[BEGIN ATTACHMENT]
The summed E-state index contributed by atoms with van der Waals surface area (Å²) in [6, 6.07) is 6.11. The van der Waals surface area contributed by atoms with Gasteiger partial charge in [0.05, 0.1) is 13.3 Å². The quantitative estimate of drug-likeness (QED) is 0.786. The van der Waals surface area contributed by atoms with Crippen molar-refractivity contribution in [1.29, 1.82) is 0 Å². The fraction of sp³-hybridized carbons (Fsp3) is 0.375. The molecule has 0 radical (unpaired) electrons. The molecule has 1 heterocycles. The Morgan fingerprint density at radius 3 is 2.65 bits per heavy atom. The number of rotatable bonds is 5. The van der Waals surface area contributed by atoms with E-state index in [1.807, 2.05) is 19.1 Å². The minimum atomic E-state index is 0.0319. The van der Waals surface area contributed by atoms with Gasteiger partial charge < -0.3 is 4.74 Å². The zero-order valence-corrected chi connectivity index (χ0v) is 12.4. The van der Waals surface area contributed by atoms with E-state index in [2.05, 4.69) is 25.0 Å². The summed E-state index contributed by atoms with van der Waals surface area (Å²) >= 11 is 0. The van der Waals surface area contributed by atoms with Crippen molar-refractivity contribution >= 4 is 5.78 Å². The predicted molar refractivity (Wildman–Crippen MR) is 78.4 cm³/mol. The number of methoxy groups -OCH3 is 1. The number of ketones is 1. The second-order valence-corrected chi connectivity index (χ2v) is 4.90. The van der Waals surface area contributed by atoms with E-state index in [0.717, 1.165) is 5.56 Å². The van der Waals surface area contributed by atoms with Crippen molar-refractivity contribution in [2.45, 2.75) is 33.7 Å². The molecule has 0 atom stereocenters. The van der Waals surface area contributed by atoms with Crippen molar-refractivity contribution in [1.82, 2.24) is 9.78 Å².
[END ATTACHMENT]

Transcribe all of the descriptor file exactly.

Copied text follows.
The summed E-state index contributed by atoms with van der Waals surface area (Å²) in [6, 6.07) is 6.11. The van der Waals surface area contributed by atoms with Gasteiger partial charge in [0.05, 0.1) is 13.3 Å². The quantitative estimate of drug-likeness (QED) is 0.786. The van der Waals surface area contributed by atoms with Crippen molar-refractivity contribution in [1.29, 1.82) is 0 Å². The fraction of sp³-hybridized carbons (Fsp3) is 0.375. The molecule has 0 radical (unpaired) electrons. The molecule has 1 heterocycles. The Morgan fingerprint density at radius 3 is 2.65 bits per heavy atom. The number of rotatable bonds is 5. The van der Waals surface area contributed by atoms with E-state index in [1.807, 2.05) is 19.1 Å². The minimum atomic E-state index is 0.0319. The van der Waals surface area contributed by atoms with Gasteiger partial charge < -0.3 is 4.74 Å². The zero-order valence-corrected chi connectivity index (χ0v) is 12.4. The van der Waals surface area contributed by atoms with E-state index in [2.05, 4.69) is 25.0 Å². The summed E-state index contributed by atoms with van der Waals surface area (Å²) >= 11 is 0. The van der Waals surface area contributed by atoms with Crippen molar-refractivity contribution >= 4 is 5.78 Å². The predicted molar refractivity (Wildman–Crippen MR) is 78.4 cm³/mol. The number of methoxy groups -OCH3 is 1. The number of ketones is 1. The second-order valence-corrected chi connectivity index (χ2v) is 4.90. The van der Waals surface area contributed by atoms with E-state index in [0.717, 1.165) is 5.56 Å². The van der Waals surface area contributed by atoms with Crippen molar-refractivity contribution in [2.45, 2.75) is 33.7 Å². The molecule has 0 atom stereocenters. The van der Waals surface area contributed by atoms with Crippen molar-refractivity contribution in [1.82, 2.24) is 9.78 Å².